Medical Marijuana ID Cards Proposed

Medical Marijuana ID Cards Proposed
Posted by CN Staff on March 03, 2005 at 18:27:01 PT
By Pat Arnold, Daily News Staff Writer 
Source: Siskiyou Daily News
Yreka -- Within the next few months, health departments in 10 California counties are implementing a pilot program for the issuance of identification cards to medical marijuana users. Siskiyou County is not one of those 10 counties.A voluntary identification card program for medical marijuana users was authorized in 2003, by a law sponsored by former State Senator John Vasconcellos of San Jose. But at the time Vasconcellos' bill was introduced, there was no money available to implement the program. Since then, Governor Arnold Schwarzenegger has approved a $1.5 million startup loan for the program, authorities say.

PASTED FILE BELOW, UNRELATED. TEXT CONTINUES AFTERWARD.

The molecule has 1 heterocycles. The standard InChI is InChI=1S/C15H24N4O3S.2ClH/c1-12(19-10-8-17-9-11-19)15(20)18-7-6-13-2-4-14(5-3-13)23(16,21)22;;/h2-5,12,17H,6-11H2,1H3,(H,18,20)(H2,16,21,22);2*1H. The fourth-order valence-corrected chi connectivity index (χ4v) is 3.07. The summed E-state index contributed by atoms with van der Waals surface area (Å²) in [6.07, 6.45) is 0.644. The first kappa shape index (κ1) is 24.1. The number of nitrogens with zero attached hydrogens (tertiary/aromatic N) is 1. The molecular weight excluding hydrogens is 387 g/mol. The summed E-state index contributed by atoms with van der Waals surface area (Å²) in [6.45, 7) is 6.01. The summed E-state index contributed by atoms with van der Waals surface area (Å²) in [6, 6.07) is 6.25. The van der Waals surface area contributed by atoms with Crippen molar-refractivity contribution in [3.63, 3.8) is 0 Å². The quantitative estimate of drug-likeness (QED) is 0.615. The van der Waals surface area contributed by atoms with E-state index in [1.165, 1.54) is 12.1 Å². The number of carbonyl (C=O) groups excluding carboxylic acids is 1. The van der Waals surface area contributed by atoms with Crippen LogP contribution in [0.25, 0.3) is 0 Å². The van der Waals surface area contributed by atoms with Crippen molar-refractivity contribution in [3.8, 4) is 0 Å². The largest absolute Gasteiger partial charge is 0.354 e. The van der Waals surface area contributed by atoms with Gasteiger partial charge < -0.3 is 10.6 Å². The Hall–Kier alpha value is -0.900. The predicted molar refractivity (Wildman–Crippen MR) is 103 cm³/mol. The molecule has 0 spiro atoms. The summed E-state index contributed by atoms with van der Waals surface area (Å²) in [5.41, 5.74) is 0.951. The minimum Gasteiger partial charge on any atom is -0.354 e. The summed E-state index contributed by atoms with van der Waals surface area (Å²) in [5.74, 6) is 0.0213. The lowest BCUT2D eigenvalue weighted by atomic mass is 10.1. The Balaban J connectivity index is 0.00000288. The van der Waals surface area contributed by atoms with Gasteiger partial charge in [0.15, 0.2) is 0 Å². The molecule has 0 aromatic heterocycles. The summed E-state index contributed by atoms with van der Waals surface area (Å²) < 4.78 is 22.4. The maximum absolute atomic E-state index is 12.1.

The cost to state and local governments to operate a voluntary ID card program has been estimated at $4 million a year, but it is anticipated that in time, the program will pay for itself from fees charged to cardholders for the issuance and renewal of cards.According to Siskiyou County Public Health Officer Dr. David Herfindahl, this program is currently in the planning stages and in all likelihood, will not make its way to Siskiyou County before the end of the year. The State Department of Health Services is responsible for formulating the regulations to operate the ID program and so far, none of those regulations have made their way to Siskiyou County, Herfindahl said.The program contemplates a system where patients desiring to obtain an ID card would be required to see a licensed physician to make a determination whether medical marijuana is warranted for their particular illness.The patient would then bring a written prescription from the physician to the local health department, who would confirm the patient's identity and that the patient had a face-to-face meeting with the physician making the recommendation for the use of medical marijuana. Once that information has been verified, the process of issuing an ID card that includes a photograph of the patient would begin."It is not the job of the health department to second guess or confirm the medical decisions of a physician," Herfindahl said, adding that the only role of the county health department in this program would be to confirm that the prescription was written by a licensed physician and confirm the identity of the patient presenting the prescription.Planners say the identity of patients who are valid cardholders will be made part of a data base at a Web site accessible to law enforcement on a 24-hour a day, seven day a week basis. Only law enforcement would have access to the information in the data base, State Department of Health Services said.Obtaining a card is not mandatory, but advocates of the ID card system are hopeful that medical marijuana users throughout California will be part of the ID card program, as users in Alaska, Hawaii, Nevada, Oregon and Washington already are.Advocates say the benefit of having an ID card is that if law enforcement stops someone at any hour of the day or night, they will be able to confirm the identity of the cardholder, the validity of the card and the cardholder's right to possess marijuana."We are still batting numbers around, and until it actually starts happening, we really don't know the number of cards that will be issued or what the cost to the cardholder will be," a representative of the State Department of Health Services said.The pilot program for the issuance of ID cards will be instituted this summer in Amador, Del Norte, Trinity, Mendocino, Marin, Shasta, Sonoma, Sacramento, Santa Cruz and Yuba counties. Cards for the remaining 48 counties in California are expected to become available at the end of the year, officials said.Source: Siskiyou Daily News (CA)Author: Pat Arnold, Daily News Staff Writer Published: Thursday, March 3, 2005Copyright: 2005 Siskiyou Daily News Contact: editor siskiyoudaily.comWebsite: Articles & Web Site:Medicinal Cannabis Research Links Marijuana ID Cards Coming To Issue ID Cards To Medicinal Pot Users Ordinance